Laurel and Hardy

Laurel and Hardy’s secret third man revealed as pint-sized carpenter from Birmingham

The 𝕤𝕝𝕒𝕡𝕤𝕥𝕚𝕔𝕜 kings' sidekick was a pint-sized chippy from Birmingham who became their loyal friend and even created Stan’s trademark spiky hairstyle

Who hasn’t heard of Hollywood’s iconic comedy team Laurel and Hardy… and Hall? Slapstick kings Stan Laurel and Oliver Hardy had a secret third man at their side as they starred in 50 films that would make them famous the world over. His name was Charlie Hall – a pint-sized chippy from Birmingham who became their loyal friend and even created Stan’s trademark spiky hairstyle. Though there is no mention of him in comedy star Steve Coogan’s new movie Stan & Ollie – which premieres today in Leicester Square, London – a new book pays tribute to their vital sidekick. Author John Ullah says: “Charlie went from working in a factory to becoming friends and starring with the biggest names of his day.”
Stan Laurel, Oliver Hardy and Charlie Hall in Them Thar Hills – 1934 ( Image: Hal Roach/MGM/Kobal/REX/Shutterstock)
The Brummie trained as a carpenter but wanted to start afresh in America. In 1909 – aged 20 – he sailed to New York and got a job in a canning factory. Hearing that skilled men were needed to build film sets, he went to Hollywood instead. But his first job there was as a dollar a day extra – and led to a meeting with fellow Brit Stan Laurel. The pair 𝕙𝕚𝕥 it off immediately. Producer Hal Roach had paired Stan, from Ulverston, Cumbria, with New Yorker Oliver Hardy, believing they could make movie magic together.
Charlie Hall, Oliver Hardy and Stan Laurel in Laughing Gravy – 1931 ( Image: Alamy Stock Photo)
Stan gave Charlie a helping hand by getting him a part in his first Laurel and Hardy movie, Love ’Em and Weep in 1927. “They really were very close buddies,” says John. “Charlie idolised Stan and was happy to be a bit of a gopher for him and Ollie, on and off set. “This friendship helped make him one of the most popular extras in Hollywood. “In films, large ‘heavies’ were often used to beat people up – but Stan 𝕙𝕚𝕥 upon the idea of being 𝕓𝕒𝕤𝕙𝕖𝕕 up by someone smaller than him, and at 5ft 4in Charlie fitted the profile as he was so petite.” Charlie was in 47 of their movies including some of the pair’s best-loved, such as The Music Box, Them Thar Hills and The Battle of the Century, in which he sparks a mass pie fight.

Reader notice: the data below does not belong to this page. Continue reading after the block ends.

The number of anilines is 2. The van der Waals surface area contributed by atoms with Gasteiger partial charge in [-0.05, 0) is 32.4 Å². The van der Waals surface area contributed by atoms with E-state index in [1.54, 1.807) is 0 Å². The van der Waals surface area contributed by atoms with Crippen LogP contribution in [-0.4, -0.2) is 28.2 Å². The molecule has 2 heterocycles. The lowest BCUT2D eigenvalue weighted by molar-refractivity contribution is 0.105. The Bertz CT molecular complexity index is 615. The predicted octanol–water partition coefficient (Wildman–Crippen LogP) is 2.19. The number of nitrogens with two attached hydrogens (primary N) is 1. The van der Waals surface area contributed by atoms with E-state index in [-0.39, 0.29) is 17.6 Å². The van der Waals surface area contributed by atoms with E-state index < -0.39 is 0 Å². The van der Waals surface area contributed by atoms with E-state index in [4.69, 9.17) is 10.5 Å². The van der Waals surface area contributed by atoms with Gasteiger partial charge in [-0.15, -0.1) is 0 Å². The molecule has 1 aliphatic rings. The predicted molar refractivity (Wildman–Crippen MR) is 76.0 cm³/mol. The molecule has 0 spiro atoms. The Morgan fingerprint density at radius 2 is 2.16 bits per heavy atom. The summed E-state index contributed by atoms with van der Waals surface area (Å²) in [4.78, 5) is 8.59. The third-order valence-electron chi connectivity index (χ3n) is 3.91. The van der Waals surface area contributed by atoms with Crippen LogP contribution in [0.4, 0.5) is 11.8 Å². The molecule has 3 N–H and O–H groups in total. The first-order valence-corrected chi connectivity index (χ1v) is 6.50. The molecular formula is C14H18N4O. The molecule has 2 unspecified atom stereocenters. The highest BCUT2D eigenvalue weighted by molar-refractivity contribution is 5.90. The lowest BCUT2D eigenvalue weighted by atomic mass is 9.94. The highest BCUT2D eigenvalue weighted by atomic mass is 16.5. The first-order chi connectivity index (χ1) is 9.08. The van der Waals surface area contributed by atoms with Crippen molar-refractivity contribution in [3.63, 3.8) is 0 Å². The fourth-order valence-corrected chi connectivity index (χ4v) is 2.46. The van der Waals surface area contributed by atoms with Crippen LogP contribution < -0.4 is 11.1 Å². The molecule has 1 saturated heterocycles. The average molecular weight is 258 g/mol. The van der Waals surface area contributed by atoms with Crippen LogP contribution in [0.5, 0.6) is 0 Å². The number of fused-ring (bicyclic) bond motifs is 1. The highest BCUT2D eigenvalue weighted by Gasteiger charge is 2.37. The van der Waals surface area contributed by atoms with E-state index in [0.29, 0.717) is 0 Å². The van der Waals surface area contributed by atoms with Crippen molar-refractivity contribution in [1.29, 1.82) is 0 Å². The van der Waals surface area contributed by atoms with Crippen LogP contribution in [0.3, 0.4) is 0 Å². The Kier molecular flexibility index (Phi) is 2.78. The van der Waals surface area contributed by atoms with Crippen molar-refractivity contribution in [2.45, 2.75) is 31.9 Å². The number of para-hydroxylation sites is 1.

Charlie Hall, Stan Laurel, Oliver Hardy in Leave ‘Em Laughing – 1928 ( Image: Alamy)
John says Charlie “had a little bit of an input into the films, offering his opinions on one of two things.” He added: “Charlie later told his family he was responsible for Stan’s hair when it stood on end. “He’d shaved it for Stan for the role of a 𝕔𝕠𝕟𝕧𝕚𝕔𝕥 in The Second Hundred Years and after that it would never lie flat again.” When Charlie married fellow extra Wilda George in Arizona in 1935, his mother came over and spent time with Laurel and Hardy on the set of The Bohemian Girl. But the bromance nearly soured in 1937 in a plot worthy of a film…
The Charlie Hall pub in Birmingham ( Image: Sunday Mirror)
John said: “Stan and Charlie loved a good drink and often went out together. “Stan was growing fed up with the studio because he and Oliver were on separate contracts. “He wanted more freedom so he called up Charlie for a night out. 𝕊𝕒𝕕𝕝𝕪, they had a 𝕓𝕚𝕥 too much.” Charlie turned up at work the next day still tipsy – and producer Hal suspended him. Despondent, he returned to Birmingham to find work. There, mum Maria was so ­𝕖𝕞𝕓𝕒𝕣𝕣𝕒𝕤𝕤𝕖𝕕 by his flashy Hollywood clothes that she 𝕙𝕦𝕟𝕘 them at the ­bottom of the washing line so ­neighbours would not see them. As the Second World War 𝕝𝕠𝕠𝕞𝕖𝕕, Charlie took a job in a 𝕘𝕒𝕤 𝕞𝕒𝕤𝕜 factory, but he was ­desperate to return to LA. John says: “Can you imagine him coming back to Britain and being ­interviewed for a job in a factory?
John Ullah wrote This is More than I Can Stand about Charlie Hall ( Image: Sunday Mirror)
“‘So where have you been for the past few years, Mr Hall?’ ‘Oh, starring in films with Laurel and Hardy.’ It’s incredible.” Letters found by John reveal he wrote to his friend, Oscar-winning director George Stevens, asking for a $200 loan to ­return to Tinseltown. He moaned about British weather, complained of warm beer and said Birmingham women didn’t “know the first thing on make-up, walk around like clowns, their idea of dress is ­𝕥𝕖𝕣𝕣𝕚𝕓𝕝𝕖 and they think personal ­hygiene is something to eat”. Charlie made it back to America and Stan looked after him again with roles in A Chump at Oxford and Saps at Sea. But Laurel and Hardy moved to Fox in 1940 and the studio ended Charlie’s sidekick role. New movie Stan and Ollie focuses on the duo’s gruelling last UK tour in 1953. Oliver Hardy 𝕕𝕚𝕖𝕕 in 1957 aged 65 of a 𝕤𝕥𝕣𝕠𝕜𝕖. Heartbroken Stan 𝕤𝕡𝕖𝕟𝕥 the last years of his life 𝕥𝕦𝕣𝕟𝕚𝕟𝕘 down roles until his own 𝕕𝕖𝕒𝕥𝕙 in 1965 at 74.
Stan and Charlie out fishing together ( Image: Grace MacAskill)
Meanwhile, Charlie had taken roles in US TV shows and in 1956 appeared in his final film, So You Want to Play the Piano. He even helped to build the wooden sets. Months before he 𝕕𝕚𝕖𝕕 of 𝕝𝕚𝕧𝕖𝕣 ­problems in 1959 at home in North Carolina, he wrote to his old friend George Stevens saying he had an idea for a new comedy show. John – who runs the Birmingham “tent” of the Laurel and Hardy ­appreciation society – convinced pub chain Wetherspoon to name The Charlie Hall in Birmingham after him. But he wishes his book was not the only other tribute. “Charlie made a very nice living and may not have enjoyed the same fame as Laurel and Hardy,” says John. “But we should be very proud of him.”

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